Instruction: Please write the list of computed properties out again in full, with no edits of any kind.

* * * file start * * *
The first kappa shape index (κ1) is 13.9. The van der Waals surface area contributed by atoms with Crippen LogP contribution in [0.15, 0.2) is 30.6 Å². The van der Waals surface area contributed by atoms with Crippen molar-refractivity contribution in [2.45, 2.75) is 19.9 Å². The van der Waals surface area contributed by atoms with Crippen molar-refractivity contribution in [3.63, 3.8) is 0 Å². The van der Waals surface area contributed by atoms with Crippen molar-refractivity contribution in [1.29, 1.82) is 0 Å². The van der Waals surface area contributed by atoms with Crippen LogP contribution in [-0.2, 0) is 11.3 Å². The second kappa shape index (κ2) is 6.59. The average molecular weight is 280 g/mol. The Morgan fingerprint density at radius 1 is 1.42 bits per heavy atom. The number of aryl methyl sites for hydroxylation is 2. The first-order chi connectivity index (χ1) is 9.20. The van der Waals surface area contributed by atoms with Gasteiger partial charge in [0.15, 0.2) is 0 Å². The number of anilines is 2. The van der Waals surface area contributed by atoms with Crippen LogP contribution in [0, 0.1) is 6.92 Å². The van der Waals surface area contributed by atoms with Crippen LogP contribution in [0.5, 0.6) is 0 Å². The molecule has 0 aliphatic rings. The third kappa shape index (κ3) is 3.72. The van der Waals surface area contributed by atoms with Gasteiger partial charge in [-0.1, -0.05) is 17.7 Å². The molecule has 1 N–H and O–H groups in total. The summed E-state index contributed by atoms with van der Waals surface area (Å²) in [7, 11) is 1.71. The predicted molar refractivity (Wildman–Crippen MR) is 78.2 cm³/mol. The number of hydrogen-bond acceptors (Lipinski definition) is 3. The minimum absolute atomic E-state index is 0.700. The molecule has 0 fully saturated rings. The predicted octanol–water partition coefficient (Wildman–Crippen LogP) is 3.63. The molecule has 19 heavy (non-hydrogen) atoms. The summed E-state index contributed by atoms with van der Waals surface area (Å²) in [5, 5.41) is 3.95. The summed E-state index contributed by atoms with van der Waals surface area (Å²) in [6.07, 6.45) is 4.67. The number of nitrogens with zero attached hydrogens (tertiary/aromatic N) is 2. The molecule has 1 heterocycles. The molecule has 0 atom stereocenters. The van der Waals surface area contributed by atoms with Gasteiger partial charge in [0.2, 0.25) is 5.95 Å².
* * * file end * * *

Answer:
The first kappa shape index (κ1) is 13.9. The van der Waals surface area contributed by atoms with Crippen LogP contribution in [0.15, 0.2) is 30.6 Å². The van der Waals surface area contributed by atoms with Crippen molar-refractivity contribution in [2.45, 2.75) is 19.9 Å². The van der Waals surface area contributed by atoms with Crippen molar-refractivity contribution in [3.63, 3.8) is 0 Å². The van der Waals surface area contributed by atoms with Crippen molar-refractivity contribution in [1.29, 1.82) is 0 Å². The van der Waals surface area contributed by atoms with Crippen LogP contribution in [-0.2, 0) is 11.3 Å². The second kappa shape index (κ2) is 6.59. The average molecular weight is 280 g/mol. The Morgan fingerprint density at radius 1 is 1.42 bits per heavy atom. The number of aryl methyl sites for hydroxylation is 2. The first-order chi connectivity index (χ1) is 9.20. The van der Waals surface area contributed by atoms with Gasteiger partial charge in [0.15, 0.2) is 0 Å². The number of anilines is 2. The van der Waals surface area contributed by atoms with Crippen LogP contribution in [0, 0.1) is 6.92 Å². The van der Waals surface area contributed by atoms with Crippen LogP contribution in [0.5, 0.6) is 0 Å². The molecule has 0 aliphatic rings. The third kappa shape index (κ3) is 3.72. The van der Waals surface area contributed by atoms with Gasteiger partial charge in [-0.1, -0.05) is 17.7 Å². The molecule has 1 N–H and O–H groups in total. The summed E-state index contributed by atoms with van der Waals surface area (Å²) in [7, 11) is 1.71. The predicted molar refractivity (Wildman–Crippen MR) is 78.2 cm³/mol. The number of hydrogen-bond acceptors (Lipinski definition) is 3. The minimum absolute atomic E-state index is 0.700. The molecule has 0 fully saturated rings. The predicted octanol–water partition coefficient (Wildman–Crippen LogP) is 3.63. The molecule has 19 heavy (non-hydrogen) atoms. The summed E-state index contributed by atoms with van der Waals surface area (Å²) in [5, 5.41) is 3.95. The summed E-state index contributed by atoms with van der Waals surface area (Å²) in [6.07, 6.45) is 4.67. The number of nitrogens with zero attached hydrogens (tertiary/aromatic N) is 2. The molecule has 1 heterocycles. The molecule has 0 atom stereocenters. The van der Waals surface area contributed by atoms with Gasteiger partial charge in [0.2, 0.25) is 5.95 Å².